How Devens Lost Its Cows and Ayer Police Became Cowboys
Tom May, historian associated with the earlier Fort Devens museum, was a great storyteller. One tale he relished telling was “the first and only cattle drive in the history of the neighboring town of Ayer.”
May’s story appeared in print in the July 19, 1973, edition of the fort’s newspaper, The Fort Devens Dispatch. The incident itself dated back to May 18, 1932. The “cattle drive” took place because of what farmer Carl Dickinson set in motion back at the period following World War I when he struck a verbal agreement with the federal government as the Army was purchasing the land previously leased in 1917 from landowners like Dickinson upon which it built Camp Devens.
He wished to remain on the farm where he had lived since 1879 in the section of town of Harvard land taken for the cantonment. To secure continued rights to have his cattle graze about his farm, he said he’d not object if artillery shells might pass over the farm on their way to some distant target. Since the base had been placed in caretaker status following the war, Dickinson and his herd had it easy. In addition to no artillery firing, only a small caretaker force maintained the post, except for youth groups coming in for a month each summer to taste military life. During the entire decade of the 1920s, the cows had free run of the grasslands without challenge — not only within the farm but further afield.
All that changed when Camp Devens became Fort Devens in 1931. In came elements of the 13th Infantry Regiment as well as of the 66th infantry Regiment (Light Tanks). Training required movement about the entire post all year around. Inevitably units on maneuvers in the field were bothered by cows, and tanks had to swerve to avoid hitting bovine creatures. The first commander of Fort Devens, Col. Albert Foreman, had to warn Dickinson to keep his cows from straying off the farm.
Over time, relations between the Army’s soldiers and Dickinson’s cows must have frayed. The breakdown of their coexistence came when Dickinson’s water well reached such a low level that not enough water was available for the herd. On the fateful May day, a hired hand drove 45 cows to the Nashua River, located at some distance from the farm.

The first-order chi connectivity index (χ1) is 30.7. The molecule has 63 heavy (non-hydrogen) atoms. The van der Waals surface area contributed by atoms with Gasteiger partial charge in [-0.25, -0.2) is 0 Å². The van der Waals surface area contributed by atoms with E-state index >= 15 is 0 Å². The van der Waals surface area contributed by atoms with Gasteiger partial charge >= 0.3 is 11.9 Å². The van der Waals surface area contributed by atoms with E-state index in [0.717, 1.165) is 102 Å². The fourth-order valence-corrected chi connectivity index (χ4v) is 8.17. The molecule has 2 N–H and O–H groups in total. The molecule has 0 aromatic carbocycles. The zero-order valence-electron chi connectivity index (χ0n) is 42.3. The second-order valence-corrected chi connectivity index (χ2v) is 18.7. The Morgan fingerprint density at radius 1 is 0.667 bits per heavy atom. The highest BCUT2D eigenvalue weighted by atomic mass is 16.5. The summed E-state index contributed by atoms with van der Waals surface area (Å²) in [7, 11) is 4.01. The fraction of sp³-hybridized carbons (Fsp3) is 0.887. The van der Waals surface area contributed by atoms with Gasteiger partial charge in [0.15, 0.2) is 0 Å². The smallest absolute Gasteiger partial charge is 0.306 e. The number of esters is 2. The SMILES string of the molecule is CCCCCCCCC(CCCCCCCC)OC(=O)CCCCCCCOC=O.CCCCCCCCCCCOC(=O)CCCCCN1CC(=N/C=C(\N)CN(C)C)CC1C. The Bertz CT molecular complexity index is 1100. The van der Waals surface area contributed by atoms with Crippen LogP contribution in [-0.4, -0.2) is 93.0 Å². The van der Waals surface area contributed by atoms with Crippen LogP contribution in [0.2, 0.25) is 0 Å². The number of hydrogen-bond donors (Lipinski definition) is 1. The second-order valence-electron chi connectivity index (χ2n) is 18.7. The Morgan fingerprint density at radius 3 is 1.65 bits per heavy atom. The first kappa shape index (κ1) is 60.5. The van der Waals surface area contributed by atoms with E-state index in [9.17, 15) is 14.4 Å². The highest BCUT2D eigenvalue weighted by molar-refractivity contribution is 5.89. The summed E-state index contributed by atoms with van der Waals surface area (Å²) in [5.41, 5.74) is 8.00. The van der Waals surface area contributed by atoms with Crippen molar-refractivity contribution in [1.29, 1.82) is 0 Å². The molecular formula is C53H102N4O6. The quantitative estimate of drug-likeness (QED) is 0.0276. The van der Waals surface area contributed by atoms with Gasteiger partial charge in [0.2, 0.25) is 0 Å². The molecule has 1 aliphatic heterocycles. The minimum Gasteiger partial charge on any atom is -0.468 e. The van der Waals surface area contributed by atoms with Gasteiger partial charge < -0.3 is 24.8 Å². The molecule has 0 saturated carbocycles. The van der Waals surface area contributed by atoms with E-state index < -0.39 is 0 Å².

Low and behold, a captain, a sergeant, and a private (not named by May) stood on the river bank to stop this effort to reach water. Threatening to confiscate the cattle, the captain ordered the sergeant and private to drive the herd toward the fort’s main gate, a couple of miles away. Colonel Foreman telephoned Ayer selectmen to warn them the cattle would be left for the town’s field driver to contend with at the entrance to the fort.
As the cows exited the main gate they at first milled about aimlessly on the town’s West Main Street. Instead of one town official, Ayer police responded in force and began coaxing the herd to move toward the town pound. At the time this lock-up for animals was located on upper Washington Street, which meant conducting the cattle along a portion of Main Street and getting them to turn left onto Washington Street for the uphill trek to the pound.
Word reached Main Street of the cattle drive about to descend upon the center of Ayer. A very large group of spectators gathered. As the “cowboys” in blue worked to keep cows off sidewalks and aimed into the proper turn, some in the crowd offered encouragement, others a bit of cutting humor. Eventually the drovers were successful in impounding the herd. What a spectacle the entire event must have been!
Surprisingly, Dickinson, according to May, never did come to claim his cows. In due time town authorities sold the herd. At a price of $18.75 per cow, the sale brought in a total of $581.25. The town kept $258, considered a fair amount “for caring for and feeding the cattle for 22 days.”
May concluded his story citing a “mystery”: Although 45 cows had been directed out of the fort, the tally of the number of cattle reaching the pound came to but 31 cows. No one seemed to know, or admit what happened to the other 14.
One mystery May does not address is what became of Dickinson.
May did add an interesting footnote to his story. Evidently Dickinson’s farmhouse on Devens land was utilized by the Army, while the outbuildings were demolished. Located on what may have been a far southeastern section of main post, the house, eventually torn down, overlooked Route 2 from a spot downhill from the future Salerno Housing Area. For some time this house served as home for one noncommissioned officer after another with an especially large family. May included a photo of this home. Too bad that no one evidently took pictures of the cattle drive.
C. David Gordon